"Which of you can add a single moment to his lifespan by worrying?" -- Matthew 6.27 (EHV)
I find that a biting, embarrassing question, because of course, it is true. Being defensive and frightened and coveting has never really resulted in any gains. Partly we do it because we don't know any better way and partly because it's a habit. In either case, [Jesus] suggests another way: Seek the kingdom and his righteousness.
-- Walter Bruggemann, A Way Other Than Our Own
Put simply, worry is a lack of faith in your god. At first blush, that sounds a bit harsh, but I think Jesus would agree.
If your god is mammon, you anxiously follow the market and worry about the value of your 401k. If your god is a particular relationship, you fret over how quickly that person responds to your text messages/emails and lose sleep over the possibility that the relationship might end. If your god is your physical appearance and how others respond to you, you continually check your social media to see how many likes your selfies have and worry about how age and fading youth will affect what others think of you.
But if your god is the true God--Father, Son, and Holy Spirit-- you need not worry. Martin Luther encourages us in his Large Catechism, "Search and examine your own heart thoroughly, and you will discover whether or not it clings to God alone. If you have the sort of heart that expects from him nothing but good, especially in distress and need, and renounces and forsakes all that is not God, then you have the one, true God. On the contrary, if your heart clings to something else and expects to receive from it more good and help than from God and does not run to God but flees from him when things go wrong, then you have another god, an idol."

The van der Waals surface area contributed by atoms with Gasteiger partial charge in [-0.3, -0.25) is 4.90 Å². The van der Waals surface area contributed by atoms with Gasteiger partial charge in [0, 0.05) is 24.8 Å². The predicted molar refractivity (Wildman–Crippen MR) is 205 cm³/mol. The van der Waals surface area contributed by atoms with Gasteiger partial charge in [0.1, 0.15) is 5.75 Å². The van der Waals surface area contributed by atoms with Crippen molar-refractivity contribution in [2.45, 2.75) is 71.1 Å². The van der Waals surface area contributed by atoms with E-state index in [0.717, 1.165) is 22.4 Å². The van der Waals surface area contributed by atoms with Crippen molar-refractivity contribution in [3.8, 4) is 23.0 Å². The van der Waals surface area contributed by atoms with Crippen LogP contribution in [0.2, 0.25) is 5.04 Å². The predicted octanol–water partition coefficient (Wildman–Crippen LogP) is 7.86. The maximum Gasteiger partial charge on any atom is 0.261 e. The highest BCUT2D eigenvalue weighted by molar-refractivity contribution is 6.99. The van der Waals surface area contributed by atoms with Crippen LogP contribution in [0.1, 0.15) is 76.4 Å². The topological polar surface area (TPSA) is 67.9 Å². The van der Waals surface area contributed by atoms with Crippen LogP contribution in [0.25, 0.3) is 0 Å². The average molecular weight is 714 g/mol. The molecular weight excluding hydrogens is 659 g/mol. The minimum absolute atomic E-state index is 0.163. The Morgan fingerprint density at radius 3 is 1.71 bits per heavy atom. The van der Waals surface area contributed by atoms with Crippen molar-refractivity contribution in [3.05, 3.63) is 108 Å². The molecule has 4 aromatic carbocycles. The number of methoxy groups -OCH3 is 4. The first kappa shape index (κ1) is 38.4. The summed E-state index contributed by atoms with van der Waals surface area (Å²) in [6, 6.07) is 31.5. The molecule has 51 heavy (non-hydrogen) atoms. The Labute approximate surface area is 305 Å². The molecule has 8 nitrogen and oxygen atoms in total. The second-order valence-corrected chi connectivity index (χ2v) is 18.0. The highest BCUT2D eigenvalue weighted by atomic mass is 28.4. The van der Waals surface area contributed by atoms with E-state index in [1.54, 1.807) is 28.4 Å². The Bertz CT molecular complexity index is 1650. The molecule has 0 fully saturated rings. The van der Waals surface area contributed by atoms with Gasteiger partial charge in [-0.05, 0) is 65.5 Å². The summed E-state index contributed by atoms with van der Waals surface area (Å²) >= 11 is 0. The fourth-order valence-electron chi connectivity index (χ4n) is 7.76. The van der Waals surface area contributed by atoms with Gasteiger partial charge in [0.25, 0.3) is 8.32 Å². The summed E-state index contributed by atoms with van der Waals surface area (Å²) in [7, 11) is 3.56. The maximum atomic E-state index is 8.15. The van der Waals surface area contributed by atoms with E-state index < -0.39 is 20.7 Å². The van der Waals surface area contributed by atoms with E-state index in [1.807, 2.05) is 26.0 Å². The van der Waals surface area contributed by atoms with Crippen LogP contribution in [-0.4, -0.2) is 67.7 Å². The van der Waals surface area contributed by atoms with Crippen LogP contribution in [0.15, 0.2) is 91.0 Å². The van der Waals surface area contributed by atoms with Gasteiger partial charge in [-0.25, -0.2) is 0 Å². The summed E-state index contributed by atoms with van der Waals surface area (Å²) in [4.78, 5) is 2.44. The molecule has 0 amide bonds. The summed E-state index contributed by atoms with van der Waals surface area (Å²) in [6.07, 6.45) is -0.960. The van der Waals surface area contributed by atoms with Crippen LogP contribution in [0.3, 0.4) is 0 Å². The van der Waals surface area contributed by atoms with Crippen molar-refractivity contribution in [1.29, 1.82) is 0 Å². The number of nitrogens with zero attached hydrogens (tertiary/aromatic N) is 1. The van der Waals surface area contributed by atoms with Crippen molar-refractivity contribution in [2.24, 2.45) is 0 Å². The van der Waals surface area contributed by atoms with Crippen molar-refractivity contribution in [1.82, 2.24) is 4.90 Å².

As Jesus said, “Do not worry, saying, ‘What will we eat?’ or ‘What will we drink?’ or ‘What will we wear?’ For the unbelievers chase after all these things. Certainly your heavenly Father knows that you need all these things. But seek first the kingdom of God and his righteousness, and all these things will be given to you as well. So do not worry about tomorrow, for tomorrow will care for itself. Each day has enough trouble of its own.” -- Matthew 6.31-34 (EHV)